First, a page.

At Los Temos it’s all about the goat. They have other things on the menu, but when you come here you will see that nearly everyone is having some variation of birria de chivo.

Birria represents a very traditional way to cook meats in Mexico that originated in the state of Jalisco, but is common throughout the central part of the country. Cooking birria involves making a complicated sauce of toasted dried chilies and spices like clove, oregano, cumin and garlic. The meat is browned and then cooked in the sauce until it is very tender and the fat has been rendered out. Birrias can be made of any red meat, but goat (chivo) is the most traditional.

Don’t be afraid of goat. The taste is not “goaty.” It is very mild and tastes a lot like beef.

One option here is to have your birria de chivo in a soup with the flavorful broth that results from the cooking process. On the wall menu this appears as the “plato de birria” ($10) which is confusing to gringos who may think they are ordering a plate, not a bowl of soup. It comes with some of the best handmade corn tortillas in Salem, and onions, cilantro and lime on the side. Put some onions and cilantro in your soup, give it a big squeeze of lime, and eat it with the torillas. If you run out of tortillas, ask for more and your server will happily bring them to you.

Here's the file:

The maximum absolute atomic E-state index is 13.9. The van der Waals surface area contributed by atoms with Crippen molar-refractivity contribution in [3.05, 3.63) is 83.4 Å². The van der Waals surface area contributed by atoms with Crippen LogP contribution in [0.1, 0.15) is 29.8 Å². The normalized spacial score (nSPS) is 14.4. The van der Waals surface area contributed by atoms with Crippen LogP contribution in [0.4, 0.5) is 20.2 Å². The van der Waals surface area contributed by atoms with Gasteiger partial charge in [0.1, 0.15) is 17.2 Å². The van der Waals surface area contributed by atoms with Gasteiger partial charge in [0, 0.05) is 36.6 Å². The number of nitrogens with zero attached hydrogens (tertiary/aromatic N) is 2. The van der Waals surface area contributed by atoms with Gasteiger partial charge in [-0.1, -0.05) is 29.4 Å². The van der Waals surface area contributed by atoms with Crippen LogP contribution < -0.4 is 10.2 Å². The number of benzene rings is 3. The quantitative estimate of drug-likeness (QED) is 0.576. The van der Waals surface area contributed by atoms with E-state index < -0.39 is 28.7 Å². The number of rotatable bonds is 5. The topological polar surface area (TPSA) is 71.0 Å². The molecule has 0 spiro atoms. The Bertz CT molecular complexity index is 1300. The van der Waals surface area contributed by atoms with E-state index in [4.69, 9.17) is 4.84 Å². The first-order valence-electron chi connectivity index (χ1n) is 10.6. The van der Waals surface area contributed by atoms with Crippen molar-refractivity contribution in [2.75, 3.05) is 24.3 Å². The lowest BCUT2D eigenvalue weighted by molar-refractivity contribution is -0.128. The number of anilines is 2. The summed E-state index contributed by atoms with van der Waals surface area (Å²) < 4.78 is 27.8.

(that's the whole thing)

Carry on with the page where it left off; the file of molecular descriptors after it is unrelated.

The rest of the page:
Birria rookies may be more comfortable ordering the “combination.” This is the goat on a plate — with rice, beans, avocado and lettuce, served with tortillas and the onion, cilantro and lime on the side. This is also $10, and if you’re not a big eater, it can feed two. The birria broth, called consome, is served on the side in a cup. This might be the best part of the meal. You can really taste the flavors of the birria spices. Delicioso! Another option is birria tacos for $2 on the handmade tortillas, and even something called a chavindeca ($5) which is like a quesadilla with birria, or another meat choice, along with the cheese inside.

Other meat choices include pork, beef tongue, beef head and chicken. You can even get shrimp cooked one of four ways ($13). But we really recommend you go with the goat.

The proprietor, Artemio, has built a successful business over the past decade with his Michoacan-inspired food. Los Temos is often crowded on the weekends. If you go then you might hear Los Palomitos playing accordion tunes for the big family groups that come on Saturday and Sunday. We were recently here on a weekday, mid-afternoon, and sat near the window where we could look into the kitchen and watch Angelita turning out the fresh corn tortillas with a big smile.

Los Temos is a little bit of Michoacan, on Portland Road (99E) one mile north of Chemawa Road on the right. Look for the sign of the goat. It’s worth the drive to sample some of the most authentic Mexican food in the Salem area.

7000 Portland Road NE
Salem, Oregon 97305
Monday – Sunday 8 am to 6 pm